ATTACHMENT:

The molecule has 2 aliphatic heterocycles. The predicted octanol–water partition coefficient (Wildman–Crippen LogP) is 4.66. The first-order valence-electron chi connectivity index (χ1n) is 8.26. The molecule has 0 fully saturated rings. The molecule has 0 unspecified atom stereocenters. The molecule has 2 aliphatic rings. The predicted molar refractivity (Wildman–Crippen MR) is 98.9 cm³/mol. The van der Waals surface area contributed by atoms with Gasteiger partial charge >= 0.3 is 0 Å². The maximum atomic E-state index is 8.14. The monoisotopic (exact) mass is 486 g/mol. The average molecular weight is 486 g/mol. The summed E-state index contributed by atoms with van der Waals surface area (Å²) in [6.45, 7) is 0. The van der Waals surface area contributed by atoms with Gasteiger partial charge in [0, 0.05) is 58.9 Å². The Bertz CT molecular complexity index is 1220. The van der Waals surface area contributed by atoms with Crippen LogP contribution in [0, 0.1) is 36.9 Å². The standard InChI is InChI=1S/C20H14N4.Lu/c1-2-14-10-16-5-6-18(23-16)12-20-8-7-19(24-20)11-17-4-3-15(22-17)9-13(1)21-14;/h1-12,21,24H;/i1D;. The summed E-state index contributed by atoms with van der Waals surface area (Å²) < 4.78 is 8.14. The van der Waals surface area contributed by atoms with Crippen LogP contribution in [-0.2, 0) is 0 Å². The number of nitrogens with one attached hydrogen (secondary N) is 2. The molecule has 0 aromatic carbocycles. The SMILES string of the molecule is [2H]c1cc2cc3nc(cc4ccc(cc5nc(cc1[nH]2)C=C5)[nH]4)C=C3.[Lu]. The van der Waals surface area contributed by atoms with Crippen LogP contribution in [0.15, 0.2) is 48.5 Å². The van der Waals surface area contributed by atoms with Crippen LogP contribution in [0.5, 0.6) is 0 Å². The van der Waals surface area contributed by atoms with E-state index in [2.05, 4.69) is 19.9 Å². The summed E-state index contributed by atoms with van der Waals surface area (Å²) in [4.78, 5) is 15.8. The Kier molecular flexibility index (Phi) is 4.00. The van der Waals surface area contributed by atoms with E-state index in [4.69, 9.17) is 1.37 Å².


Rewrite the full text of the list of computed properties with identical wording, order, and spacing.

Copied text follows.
The molecule has 2 aliphatic heterocycles. The predicted octanol–water partition coefficient (Wildman–Crippen LogP) is 4.66. The first-order valence-electron chi connectivity index (χ1n) is 8.26. The molecule has 0 fully saturated rings. The molecule has 0 unspecified atom stereocenters. The molecule has 2 aliphatic rings. The predicted molar refractivity (Wildman–Crippen MR) is 98.9 cm³/mol. The van der Waals surface area contributed by atoms with Gasteiger partial charge >= 0.3 is 0 Å². The maximum atomic E-state index is 8.14. The monoisotopic (exact) mass is 486 g/mol. The average molecular weight is 486 g/mol. The summed E-state index contributed by atoms with van der Waals surface area (Å²) in [6.45, 7) is 0. The van der Waals surface area contributed by atoms with Gasteiger partial charge in [0, 0.05) is 58.9 Å². The Bertz CT molecular complexity index is 1220. The van der Waals surface area contributed by atoms with Crippen LogP contribution in [0, 0.1) is 36.9 Å². The standard InChI is InChI=1S/C20H14N4.Lu/c1-2-14-10-16-5-6-18(23-16)12-20-8-7-19(24-20)11-17-4-3-15(22-17)9-13(1)21-14;/h1-12,21,24H;/i1D;. The summed E-state index contributed by atoms with van der Waals surface area (Å²) < 4.78 is 8.14. The van der Waals surface area contributed by atoms with Crippen LogP contribution in [-0.2, 0) is 0 Å². The number of nitrogens with one attached hydrogen (secondary N) is 2. The molecule has 0 aromatic carbocycles. The SMILES string of the molecule is [2H]c1cc2cc3nc(cc4ccc(cc5nc(cc1[nH]2)C=C5)[nH]4)C=C3.[Lu]. The van der Waals surface area contributed by atoms with Crippen LogP contribution in [0.15, 0.2) is 48.5 Å². The van der Waals surface area contributed by atoms with Crippen LogP contribution in [0.5, 0.6) is 0 Å². The van der Waals surface area contributed by atoms with E-state index in [2.05, 4.69) is 19.9 Å². The summed E-state index contributed by atoms with van der Waals surface area (Å²) in [4.78, 5) is 15.8. The Kier molecular flexibility index (Phi) is 4.00. The van der Waals surface area contributed by atoms with E-state index in [4.69, 9.17) is 1.37 Å².